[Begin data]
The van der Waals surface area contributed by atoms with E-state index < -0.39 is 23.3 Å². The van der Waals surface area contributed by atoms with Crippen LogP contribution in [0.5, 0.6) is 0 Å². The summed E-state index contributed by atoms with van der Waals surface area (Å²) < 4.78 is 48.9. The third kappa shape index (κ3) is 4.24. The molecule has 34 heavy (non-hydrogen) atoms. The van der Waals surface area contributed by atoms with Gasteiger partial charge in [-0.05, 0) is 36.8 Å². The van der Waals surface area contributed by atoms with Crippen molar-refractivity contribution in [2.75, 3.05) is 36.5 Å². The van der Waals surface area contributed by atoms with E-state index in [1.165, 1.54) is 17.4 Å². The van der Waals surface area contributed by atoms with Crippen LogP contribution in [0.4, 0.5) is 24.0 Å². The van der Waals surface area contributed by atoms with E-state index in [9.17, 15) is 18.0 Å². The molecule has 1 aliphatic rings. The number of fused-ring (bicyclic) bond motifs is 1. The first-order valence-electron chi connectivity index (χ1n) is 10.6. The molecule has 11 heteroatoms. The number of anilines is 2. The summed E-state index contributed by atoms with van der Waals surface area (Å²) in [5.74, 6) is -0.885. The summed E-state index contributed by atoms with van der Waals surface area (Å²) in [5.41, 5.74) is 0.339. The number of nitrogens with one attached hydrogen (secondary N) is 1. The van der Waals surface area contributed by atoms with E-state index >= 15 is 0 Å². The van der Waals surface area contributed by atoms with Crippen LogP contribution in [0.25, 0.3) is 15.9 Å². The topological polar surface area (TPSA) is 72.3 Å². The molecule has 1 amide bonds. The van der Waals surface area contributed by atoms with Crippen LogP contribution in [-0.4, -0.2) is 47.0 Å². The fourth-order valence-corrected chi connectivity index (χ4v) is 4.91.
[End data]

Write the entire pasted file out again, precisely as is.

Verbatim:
The van der Waals surface area contributed by atoms with E-state index < -0.39 is 23.3 Å². The van der Waals surface area contributed by atoms with Crippen LogP contribution in [0.5, 0.6) is 0 Å². The summed E-state index contributed by atoms with van der Waals surface area (Å²) < 4.78 is 48.9. The third kappa shape index (κ3) is 4.24. The molecule has 34 heavy (non-hydrogen) atoms. The van der Waals surface area contributed by atoms with Gasteiger partial charge in [-0.05, 0) is 36.8 Å². The van der Waals surface area contributed by atoms with Crippen molar-refractivity contribution in [2.75, 3.05) is 36.5 Å². The van der Waals surface area contributed by atoms with E-state index in [1.165, 1.54) is 17.4 Å². The van der Waals surface area contributed by atoms with Crippen LogP contribution in [0.4, 0.5) is 24.0 Å². The van der Waals surface area contributed by atoms with E-state index in [9.17, 15) is 18.0 Å². The molecule has 1 aliphatic rings. The number of fused-ring (bicyclic) bond motifs is 1. The first-order valence-electron chi connectivity index (χ1n) is 10.6. The molecule has 11 heteroatoms. The number of anilines is 2. The summed E-state index contributed by atoms with van der Waals surface area (Å²) in [5.74, 6) is -0.885. The summed E-state index contributed by atoms with van der Waals surface area (Å²) in [5.41, 5.74) is 0.339. The number of nitrogens with one attached hydrogen (secondary N) is 1. The van der Waals surface area contributed by atoms with E-state index >= 15 is 0 Å². The van der Waals surface area contributed by atoms with Crippen LogP contribution in [0.25, 0.3) is 15.9 Å². The topological polar surface area (TPSA) is 72.3 Å². The molecule has 1 amide bonds. The van der Waals surface area contributed by atoms with Crippen LogP contribution in [-0.4, -0.2) is 47.0 Å². The fourth-order valence-corrected chi connectivity index (χ4v) is 4.91.